Established in 1993, the Outstanding Teaching Awards highlight the value the Faculty places on excellence in teaching. Recipients are selected based on nominations by peers and students. David Cameron, dean of the Faculty of Arts & Science, presented the awards on April 19.
This year’s recipients are:
Christine Lehleiter, Germanic Languages & Literatures
Christine Lehleiter has taught a wide range of courses, covering areas as diverse as language; history; literary theory; gender and identity; and science and literature. But no matter the course, her enthusiasm is contagious. Her students describe her as passionate, dedicated, and engaging. In the words of one undergrad: “Professor Lehleiter stands out for her clarity; organized teaching style; unhesitating encouragement; and her tireless engagement with her topics. I consider her a role model.” A graduate student added: “Professor Lehleiter is an excellent professor, most importantly because of her great interpersonal skills and profound approach to the subject matter.” Lehleiter has also spearheaded significant curriculum development and redesign, which has helped to reshape undergraduate education in German.
Dragana Obradovic, Slavic Languages & Literatures
Since joining the department in 2009, Dragana Obradoviccompletely reconceptualized the South Slavic program, developing a range of courses to better reflect the rapid changes in the Balkans since the disintegration of Yugoslavia. Part of that involves teaching the mutually intelligible languages of Bosnian, Croatian and Serbian in one grouping. There are no texts for this – each country publishes its own language textbooks – so she single-handedly designed all of the teaching materials. Described by her students as intellectually stimulating and inspirational, Obradovic is also dedicated to creating a learning environment that extends beyond the classroom. She has twice participated in the International/Indigenous Course Module (ICM) Program, leading students on trips to Serbia and Bosnia.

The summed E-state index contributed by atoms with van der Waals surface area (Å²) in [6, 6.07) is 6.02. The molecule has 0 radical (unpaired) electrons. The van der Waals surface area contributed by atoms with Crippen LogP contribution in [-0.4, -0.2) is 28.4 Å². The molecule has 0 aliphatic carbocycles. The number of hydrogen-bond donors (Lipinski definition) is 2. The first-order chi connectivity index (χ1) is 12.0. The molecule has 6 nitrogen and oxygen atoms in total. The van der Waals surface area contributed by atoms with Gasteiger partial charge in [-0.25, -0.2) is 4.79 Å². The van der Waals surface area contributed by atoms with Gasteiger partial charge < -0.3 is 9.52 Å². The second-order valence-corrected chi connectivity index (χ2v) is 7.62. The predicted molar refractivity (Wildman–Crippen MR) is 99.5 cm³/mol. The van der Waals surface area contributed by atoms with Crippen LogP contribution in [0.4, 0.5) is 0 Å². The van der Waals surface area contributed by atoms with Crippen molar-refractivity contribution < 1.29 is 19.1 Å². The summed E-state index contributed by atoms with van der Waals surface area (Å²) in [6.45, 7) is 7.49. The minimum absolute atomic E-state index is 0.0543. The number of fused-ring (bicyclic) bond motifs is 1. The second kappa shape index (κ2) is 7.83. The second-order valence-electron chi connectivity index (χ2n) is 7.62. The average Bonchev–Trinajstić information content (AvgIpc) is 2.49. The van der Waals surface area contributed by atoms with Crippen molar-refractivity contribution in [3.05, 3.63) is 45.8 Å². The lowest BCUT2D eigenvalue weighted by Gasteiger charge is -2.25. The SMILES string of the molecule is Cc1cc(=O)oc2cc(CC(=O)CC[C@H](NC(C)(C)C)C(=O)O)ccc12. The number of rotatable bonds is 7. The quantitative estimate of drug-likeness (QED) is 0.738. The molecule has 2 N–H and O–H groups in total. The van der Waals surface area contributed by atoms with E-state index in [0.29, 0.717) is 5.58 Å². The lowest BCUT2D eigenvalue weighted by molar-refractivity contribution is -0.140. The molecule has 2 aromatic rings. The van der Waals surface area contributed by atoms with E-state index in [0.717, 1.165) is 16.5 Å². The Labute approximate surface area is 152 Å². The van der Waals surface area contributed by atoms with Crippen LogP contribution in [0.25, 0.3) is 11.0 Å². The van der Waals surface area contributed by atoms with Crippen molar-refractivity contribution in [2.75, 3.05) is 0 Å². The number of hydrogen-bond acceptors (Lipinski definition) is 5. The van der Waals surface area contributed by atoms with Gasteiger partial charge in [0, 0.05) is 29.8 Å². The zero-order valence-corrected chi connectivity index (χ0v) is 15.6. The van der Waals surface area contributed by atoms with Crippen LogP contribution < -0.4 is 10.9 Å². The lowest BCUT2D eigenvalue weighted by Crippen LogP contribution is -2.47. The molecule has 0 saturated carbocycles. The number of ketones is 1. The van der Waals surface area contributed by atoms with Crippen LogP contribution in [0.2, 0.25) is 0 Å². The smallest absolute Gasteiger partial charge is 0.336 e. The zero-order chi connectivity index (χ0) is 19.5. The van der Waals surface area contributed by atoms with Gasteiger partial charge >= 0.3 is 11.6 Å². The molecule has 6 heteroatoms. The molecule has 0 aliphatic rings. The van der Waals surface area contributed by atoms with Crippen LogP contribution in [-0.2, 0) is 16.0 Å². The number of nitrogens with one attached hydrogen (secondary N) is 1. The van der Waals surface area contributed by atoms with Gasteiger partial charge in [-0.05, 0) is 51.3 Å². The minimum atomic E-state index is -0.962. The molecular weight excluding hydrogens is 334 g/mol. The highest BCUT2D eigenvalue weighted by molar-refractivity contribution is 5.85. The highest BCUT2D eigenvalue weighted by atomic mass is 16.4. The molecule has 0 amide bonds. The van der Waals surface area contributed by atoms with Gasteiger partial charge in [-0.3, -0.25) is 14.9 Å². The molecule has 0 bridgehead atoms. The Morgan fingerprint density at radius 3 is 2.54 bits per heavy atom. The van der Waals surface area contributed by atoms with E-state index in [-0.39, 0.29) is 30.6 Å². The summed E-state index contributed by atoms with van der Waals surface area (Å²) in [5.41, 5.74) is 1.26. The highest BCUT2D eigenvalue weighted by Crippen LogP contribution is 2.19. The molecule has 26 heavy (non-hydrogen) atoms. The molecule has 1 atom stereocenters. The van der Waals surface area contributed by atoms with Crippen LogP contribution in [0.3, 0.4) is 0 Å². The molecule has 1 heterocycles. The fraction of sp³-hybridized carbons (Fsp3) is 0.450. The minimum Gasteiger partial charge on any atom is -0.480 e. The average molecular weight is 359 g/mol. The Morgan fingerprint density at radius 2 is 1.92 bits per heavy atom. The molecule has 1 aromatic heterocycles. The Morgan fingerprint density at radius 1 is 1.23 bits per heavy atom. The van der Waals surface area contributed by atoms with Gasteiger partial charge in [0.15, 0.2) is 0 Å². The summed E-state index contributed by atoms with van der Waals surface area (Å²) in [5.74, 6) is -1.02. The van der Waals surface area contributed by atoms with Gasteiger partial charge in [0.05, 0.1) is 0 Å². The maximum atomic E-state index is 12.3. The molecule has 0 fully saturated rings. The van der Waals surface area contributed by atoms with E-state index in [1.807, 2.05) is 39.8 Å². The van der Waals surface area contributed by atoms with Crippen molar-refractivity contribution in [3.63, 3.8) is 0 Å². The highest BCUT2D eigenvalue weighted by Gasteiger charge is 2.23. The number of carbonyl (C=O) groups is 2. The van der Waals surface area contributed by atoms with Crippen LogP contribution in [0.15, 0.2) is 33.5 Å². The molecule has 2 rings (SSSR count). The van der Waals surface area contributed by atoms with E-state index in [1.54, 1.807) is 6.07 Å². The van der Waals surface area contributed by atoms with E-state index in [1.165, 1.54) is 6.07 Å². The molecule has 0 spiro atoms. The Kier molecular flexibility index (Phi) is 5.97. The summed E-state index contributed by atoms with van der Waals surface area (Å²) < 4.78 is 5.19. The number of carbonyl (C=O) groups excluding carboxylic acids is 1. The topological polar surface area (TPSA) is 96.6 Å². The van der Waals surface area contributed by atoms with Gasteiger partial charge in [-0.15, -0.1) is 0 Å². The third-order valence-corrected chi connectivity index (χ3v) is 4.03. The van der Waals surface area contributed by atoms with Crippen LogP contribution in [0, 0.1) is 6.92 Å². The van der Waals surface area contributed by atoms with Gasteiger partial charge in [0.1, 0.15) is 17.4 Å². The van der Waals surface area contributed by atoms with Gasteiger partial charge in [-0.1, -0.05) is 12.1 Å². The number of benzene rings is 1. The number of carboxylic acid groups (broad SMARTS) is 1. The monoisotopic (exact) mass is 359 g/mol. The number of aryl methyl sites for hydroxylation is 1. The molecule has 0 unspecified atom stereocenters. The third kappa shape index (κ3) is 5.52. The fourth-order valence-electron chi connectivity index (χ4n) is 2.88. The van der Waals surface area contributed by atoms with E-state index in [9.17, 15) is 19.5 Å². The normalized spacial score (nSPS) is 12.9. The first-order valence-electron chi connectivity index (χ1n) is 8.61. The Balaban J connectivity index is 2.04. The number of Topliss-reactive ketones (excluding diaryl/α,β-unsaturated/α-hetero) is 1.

Sarah Wakefield, Geography & Planning
Sarah Wakefield is highly regarded for her new ideas and commitment to creating inclusive teaching environments that provide multiple ways of engaging. Wakefield also developed an ICM that offered students the opportunity to visit the Six Nations of the Grand River and engage in a dialogue about health and well-being in the community. Her students praise her for her commitment to creating critical, thoughtful, and equitable learning spaces. In the words of one: “Her sheer passion, enthusiasm, knowledge, and pedagogical approach have not only inspired me, but just about every other student I know who has had the privilege of taking one of her courses.” As the director of University College’s health studies program, she revised the curriculum to incorporate more community-engagement and experiential learning opportunities, and has continuously worked to improve the student experience in myriad ways.